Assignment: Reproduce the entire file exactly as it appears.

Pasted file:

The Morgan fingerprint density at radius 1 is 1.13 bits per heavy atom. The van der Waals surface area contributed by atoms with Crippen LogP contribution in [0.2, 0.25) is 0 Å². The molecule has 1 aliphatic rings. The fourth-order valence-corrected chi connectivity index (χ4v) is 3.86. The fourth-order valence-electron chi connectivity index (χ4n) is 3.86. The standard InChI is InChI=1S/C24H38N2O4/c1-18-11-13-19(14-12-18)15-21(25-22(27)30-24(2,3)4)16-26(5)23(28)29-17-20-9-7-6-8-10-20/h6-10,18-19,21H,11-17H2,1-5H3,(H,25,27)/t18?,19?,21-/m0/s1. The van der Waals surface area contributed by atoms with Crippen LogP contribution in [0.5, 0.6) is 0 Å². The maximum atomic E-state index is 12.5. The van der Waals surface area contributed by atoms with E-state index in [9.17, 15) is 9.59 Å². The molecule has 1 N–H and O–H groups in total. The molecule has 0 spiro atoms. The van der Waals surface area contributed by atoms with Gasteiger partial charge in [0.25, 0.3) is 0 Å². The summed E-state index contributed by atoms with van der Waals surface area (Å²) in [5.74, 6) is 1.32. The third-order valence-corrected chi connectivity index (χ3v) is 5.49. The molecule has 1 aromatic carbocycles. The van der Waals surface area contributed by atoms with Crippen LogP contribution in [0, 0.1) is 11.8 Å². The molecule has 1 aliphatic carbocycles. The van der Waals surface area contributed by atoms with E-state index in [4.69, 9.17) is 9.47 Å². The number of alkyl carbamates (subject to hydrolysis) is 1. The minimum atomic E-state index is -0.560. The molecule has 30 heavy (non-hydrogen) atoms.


The Morgan fingerprint density at radius 1 is 1.13 bits per heavy atom. The van der Waals surface area contributed by atoms with Crippen LogP contribution in [0.2, 0.25) is 0 Å². The molecule has 1 aliphatic rings. The fourth-order valence-corrected chi connectivity index (χ4v) is 3.86. The fourth-order valence-electron chi connectivity index (χ4n) is 3.86. The standard InChI is InChI=1S/C24H38N2O4/c1-18-11-13-19(14-12-18)15-21(25-22(27)30-24(2,3)4)16-26(5)23(28)29-17-20-9-7-6-8-10-20/h6-10,18-19,21H,11-17H2,1-5H3,(H,25,27)/t18?,19?,21-/m0/s1. The van der Waals surface area contributed by atoms with Crippen LogP contribution in [0.5, 0.6) is 0 Å². The maximum atomic E-state index is 12.5. The van der Waals surface area contributed by atoms with E-state index in [9.17, 15) is 9.59 Å². The molecule has 1 N–H and O–H groups in total. The molecule has 0 spiro atoms. The van der Waals surface area contributed by atoms with Gasteiger partial charge in [0.25, 0.3) is 0 Å². The summed E-state index contributed by atoms with van der Waals surface area (Å²) in [5.74, 6) is 1.32. The third-order valence-corrected chi connectivity index (χ3v) is 5.49. The molecule has 1 aromatic carbocycles. The van der Waals surface area contributed by atoms with Crippen LogP contribution in [0, 0.1) is 11.8 Å². The molecule has 1 aliphatic carbocycles. The van der Waals surface area contributed by atoms with E-state index in [4.69, 9.17) is 9.47 Å². The number of alkyl carbamates (subject to hydrolysis) is 1. The minimum atomic E-state index is -0.560. The molecule has 30 heavy (non-hydrogen) atoms.